Lucero was a bigger umbilical cord to ensure my periodically returning because, unlike my mother, I could not bring him to me in order to spend time with him: I had to go to him. Return visits to the island revolved around me being able to spend time with my horse. Our last trip to the island happened with the in-laws, and we went to Rincón on the other side of PR...I did not get to go home to see my horse, my house, nor my family during that visit. And then once Carlos and I were in school for nursing and vet tech, the span of years between visits to the island lengthened...and it weighed heavily on my subconscious that I had not gone back to visit Lucero.
His death was a blow that ripped me apart...mainly because I had not known of his passing: unlike our other family animals, he didn’t come to me in dreams to say good-bye. I thought he had died thinking I had abandoned him...and I will never be able to confirm that or change it.
The idea of returning to PR then became unimaginable.
Three different trips were still half-heartedly planned but something always happened that they got cancelled, and each time I felt no sense of urgency to reschedule. The island was itself and would always be there, alive and well, sandwiched safely between the waters of the Caribbean Sea and the Atlantic Ocean.
And then Maria happened.
And I felt like the last bit of “me” that remained in that part of the world had been destroyed. My family was fine, but my land had been ripped apart, from stem to stern. The cities and roads and infrastructure had changed during my absence but the beaches and mountains had remained unchanging.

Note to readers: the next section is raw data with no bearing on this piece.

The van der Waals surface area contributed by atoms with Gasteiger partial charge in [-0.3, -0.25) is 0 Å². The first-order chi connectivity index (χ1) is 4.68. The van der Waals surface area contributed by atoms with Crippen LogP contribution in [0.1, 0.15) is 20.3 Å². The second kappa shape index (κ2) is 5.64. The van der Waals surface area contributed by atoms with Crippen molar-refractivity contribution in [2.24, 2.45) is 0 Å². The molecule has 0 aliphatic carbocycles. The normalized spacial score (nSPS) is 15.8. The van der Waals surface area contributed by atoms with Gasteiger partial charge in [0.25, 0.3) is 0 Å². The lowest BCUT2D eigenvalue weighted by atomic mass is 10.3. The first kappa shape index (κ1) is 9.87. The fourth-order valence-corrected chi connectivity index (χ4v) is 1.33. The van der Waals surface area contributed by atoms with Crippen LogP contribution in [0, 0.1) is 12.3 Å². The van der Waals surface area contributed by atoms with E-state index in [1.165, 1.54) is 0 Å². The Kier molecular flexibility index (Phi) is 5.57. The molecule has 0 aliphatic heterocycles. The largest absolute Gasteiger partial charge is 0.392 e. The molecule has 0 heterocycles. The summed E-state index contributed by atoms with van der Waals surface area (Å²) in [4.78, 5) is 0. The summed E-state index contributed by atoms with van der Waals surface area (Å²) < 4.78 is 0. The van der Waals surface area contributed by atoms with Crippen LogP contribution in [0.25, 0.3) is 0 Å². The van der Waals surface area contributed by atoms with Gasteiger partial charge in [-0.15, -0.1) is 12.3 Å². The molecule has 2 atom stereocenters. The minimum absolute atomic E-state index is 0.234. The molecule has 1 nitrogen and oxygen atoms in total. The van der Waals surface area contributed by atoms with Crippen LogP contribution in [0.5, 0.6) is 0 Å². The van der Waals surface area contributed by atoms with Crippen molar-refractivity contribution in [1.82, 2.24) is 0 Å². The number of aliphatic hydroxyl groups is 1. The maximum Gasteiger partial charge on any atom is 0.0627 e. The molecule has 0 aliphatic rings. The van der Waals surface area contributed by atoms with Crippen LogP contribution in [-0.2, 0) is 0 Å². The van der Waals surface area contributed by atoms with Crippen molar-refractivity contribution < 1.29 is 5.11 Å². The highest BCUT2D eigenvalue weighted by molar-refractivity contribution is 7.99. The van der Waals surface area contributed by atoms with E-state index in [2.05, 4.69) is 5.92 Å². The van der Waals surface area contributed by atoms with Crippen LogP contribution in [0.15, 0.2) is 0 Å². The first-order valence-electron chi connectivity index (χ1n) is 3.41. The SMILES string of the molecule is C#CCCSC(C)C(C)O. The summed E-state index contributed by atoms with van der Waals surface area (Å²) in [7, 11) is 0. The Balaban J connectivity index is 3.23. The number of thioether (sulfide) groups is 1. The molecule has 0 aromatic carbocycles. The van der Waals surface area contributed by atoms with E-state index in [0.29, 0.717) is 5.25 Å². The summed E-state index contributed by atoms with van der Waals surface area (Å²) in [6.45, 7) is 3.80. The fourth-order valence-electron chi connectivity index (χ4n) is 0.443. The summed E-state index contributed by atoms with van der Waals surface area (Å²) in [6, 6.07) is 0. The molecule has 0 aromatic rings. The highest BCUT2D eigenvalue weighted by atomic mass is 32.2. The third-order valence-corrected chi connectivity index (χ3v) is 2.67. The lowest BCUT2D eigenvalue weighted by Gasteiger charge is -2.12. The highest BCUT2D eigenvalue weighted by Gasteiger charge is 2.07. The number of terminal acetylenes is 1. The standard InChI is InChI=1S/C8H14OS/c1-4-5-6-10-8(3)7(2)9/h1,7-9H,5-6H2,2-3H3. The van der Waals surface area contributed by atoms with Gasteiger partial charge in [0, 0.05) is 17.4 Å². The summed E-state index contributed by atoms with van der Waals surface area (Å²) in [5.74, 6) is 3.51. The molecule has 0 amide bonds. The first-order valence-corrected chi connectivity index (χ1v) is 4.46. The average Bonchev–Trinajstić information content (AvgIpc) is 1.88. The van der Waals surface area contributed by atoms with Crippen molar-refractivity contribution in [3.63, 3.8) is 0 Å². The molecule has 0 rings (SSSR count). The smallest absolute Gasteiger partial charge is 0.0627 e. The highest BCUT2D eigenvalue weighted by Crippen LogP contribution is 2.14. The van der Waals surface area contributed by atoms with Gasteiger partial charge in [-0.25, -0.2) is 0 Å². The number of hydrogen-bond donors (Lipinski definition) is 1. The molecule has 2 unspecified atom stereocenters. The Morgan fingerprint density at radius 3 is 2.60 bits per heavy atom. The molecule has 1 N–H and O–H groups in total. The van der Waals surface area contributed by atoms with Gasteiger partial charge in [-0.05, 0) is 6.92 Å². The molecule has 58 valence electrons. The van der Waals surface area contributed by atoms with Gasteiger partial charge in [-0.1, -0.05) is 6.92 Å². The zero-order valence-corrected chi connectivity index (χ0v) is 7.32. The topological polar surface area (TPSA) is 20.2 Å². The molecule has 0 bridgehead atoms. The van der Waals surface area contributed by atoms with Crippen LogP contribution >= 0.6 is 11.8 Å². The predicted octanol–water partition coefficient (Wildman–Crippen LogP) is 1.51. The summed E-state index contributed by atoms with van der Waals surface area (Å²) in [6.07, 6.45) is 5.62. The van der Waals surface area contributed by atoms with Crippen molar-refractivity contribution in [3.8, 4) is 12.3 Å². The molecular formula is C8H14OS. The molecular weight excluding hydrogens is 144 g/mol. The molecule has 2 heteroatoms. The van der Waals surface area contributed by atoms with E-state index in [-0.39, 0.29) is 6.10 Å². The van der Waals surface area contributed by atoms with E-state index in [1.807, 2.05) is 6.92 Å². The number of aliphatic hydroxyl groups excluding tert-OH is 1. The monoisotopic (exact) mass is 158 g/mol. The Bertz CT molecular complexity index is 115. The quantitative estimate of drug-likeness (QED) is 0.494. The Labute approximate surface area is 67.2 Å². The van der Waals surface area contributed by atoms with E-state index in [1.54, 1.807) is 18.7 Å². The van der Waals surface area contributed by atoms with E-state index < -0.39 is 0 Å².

In the wake of Maria, even my beaches and mountains had become unrecognizable.
Nothing is quite as uniquely yours as a land where your family has lived in for close to 500 years, where there are streets and neighborhoods named after your great-grandparents. I might have been born on the mainland and my father might be Cuban, but half of my genetic code is 100% Puerto Rican, and nothing can change the fact that the entirety of my soul is 100% Puerto Rican.
“Yo sería borincano aunque naciera en la luna!”
And so after Maria I grieved all over again, this time because I had not gone back to visit before the storm. I had not seen the remaining familiarity before that, too, was changed.
But everything heals, including the trees and the land.
And in the middle of that healing and the current political environment on the mainland, we are returning to visit. To set foot on my island again, to touch and smell and see its beauty once more.
And to remember where I come from.
It is time.